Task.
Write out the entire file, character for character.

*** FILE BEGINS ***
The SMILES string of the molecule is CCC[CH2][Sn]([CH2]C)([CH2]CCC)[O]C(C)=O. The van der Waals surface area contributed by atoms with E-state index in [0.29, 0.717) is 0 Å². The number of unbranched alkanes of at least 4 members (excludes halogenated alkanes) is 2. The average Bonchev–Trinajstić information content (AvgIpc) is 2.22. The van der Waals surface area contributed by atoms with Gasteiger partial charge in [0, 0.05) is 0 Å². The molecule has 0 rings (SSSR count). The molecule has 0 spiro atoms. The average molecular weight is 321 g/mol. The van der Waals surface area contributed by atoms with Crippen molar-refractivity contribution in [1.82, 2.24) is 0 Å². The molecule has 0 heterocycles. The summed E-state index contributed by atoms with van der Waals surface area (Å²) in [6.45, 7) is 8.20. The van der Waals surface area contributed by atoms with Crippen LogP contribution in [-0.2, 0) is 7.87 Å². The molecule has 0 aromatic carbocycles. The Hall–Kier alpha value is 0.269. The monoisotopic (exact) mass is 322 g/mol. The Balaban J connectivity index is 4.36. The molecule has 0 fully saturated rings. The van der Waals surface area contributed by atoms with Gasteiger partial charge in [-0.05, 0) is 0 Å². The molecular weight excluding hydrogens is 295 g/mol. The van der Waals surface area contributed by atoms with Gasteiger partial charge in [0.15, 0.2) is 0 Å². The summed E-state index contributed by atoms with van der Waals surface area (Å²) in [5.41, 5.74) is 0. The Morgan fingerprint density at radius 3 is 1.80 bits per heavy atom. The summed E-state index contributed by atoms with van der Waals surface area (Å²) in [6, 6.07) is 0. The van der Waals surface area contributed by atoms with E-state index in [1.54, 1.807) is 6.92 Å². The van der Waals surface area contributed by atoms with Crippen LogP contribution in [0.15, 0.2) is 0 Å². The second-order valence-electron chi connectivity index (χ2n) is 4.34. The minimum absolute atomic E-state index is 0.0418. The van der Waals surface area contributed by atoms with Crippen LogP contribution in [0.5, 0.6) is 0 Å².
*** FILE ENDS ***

The SMILES string of the molecule is CCC[CH2][Sn]([CH2]C)([CH2]CCC)[O]C(C)=O. The van der Waals surface area contributed by atoms with E-state index in [0.29, 0.717) is 0 Å². The number of unbranched alkanes of at least 4 members (excludes halogenated alkanes) is 2. The average Bonchev–Trinajstić information content (AvgIpc) is 2.22. The van der Waals surface area contributed by atoms with Gasteiger partial charge in [0, 0.05) is 0 Å². The molecule has 0 rings (SSSR count). The molecule has 0 spiro atoms. The average molecular weight is 321 g/mol. The van der Waals surface area contributed by atoms with Crippen molar-refractivity contribution in [1.82, 2.24) is 0 Å². The molecule has 0 heterocycles. The summed E-state index contributed by atoms with van der Waals surface area (Å²) in [6.45, 7) is 8.20. The van der Waals surface area contributed by atoms with Crippen LogP contribution in [-0.2, 0) is 7.87 Å². The molecule has 0 aromatic carbocycles. The Hall–Kier alpha value is 0.269. The monoisotopic (exact) mass is 322 g/mol. The Balaban J connectivity index is 4.36. The molecule has 0 fully saturated rings. The van der Waals surface area contributed by atoms with Gasteiger partial charge in [-0.05, 0) is 0 Å². The molecular weight excluding hydrogens is 295 g/mol. The van der Waals surface area contributed by atoms with Gasteiger partial charge in [0.15, 0.2) is 0 Å². The summed E-state index contributed by atoms with van der Waals surface area (Å²) in [5.41, 5.74) is 0. The Morgan fingerprint density at radius 3 is 1.80 bits per heavy atom. The summed E-state index contributed by atoms with van der Waals surface area (Å²) in [6, 6.07) is 0. The van der Waals surface area contributed by atoms with E-state index in [1.54, 1.807) is 6.92 Å². The van der Waals surface area contributed by atoms with Crippen LogP contribution in [0.15, 0.2) is 0 Å². The second-order valence-electron chi connectivity index (χ2n) is 4.34. The minimum absolute atomic E-state index is 0.0418. The van der Waals surface area contributed by atoms with Crippen LogP contribution in [0.5, 0.6) is 0 Å².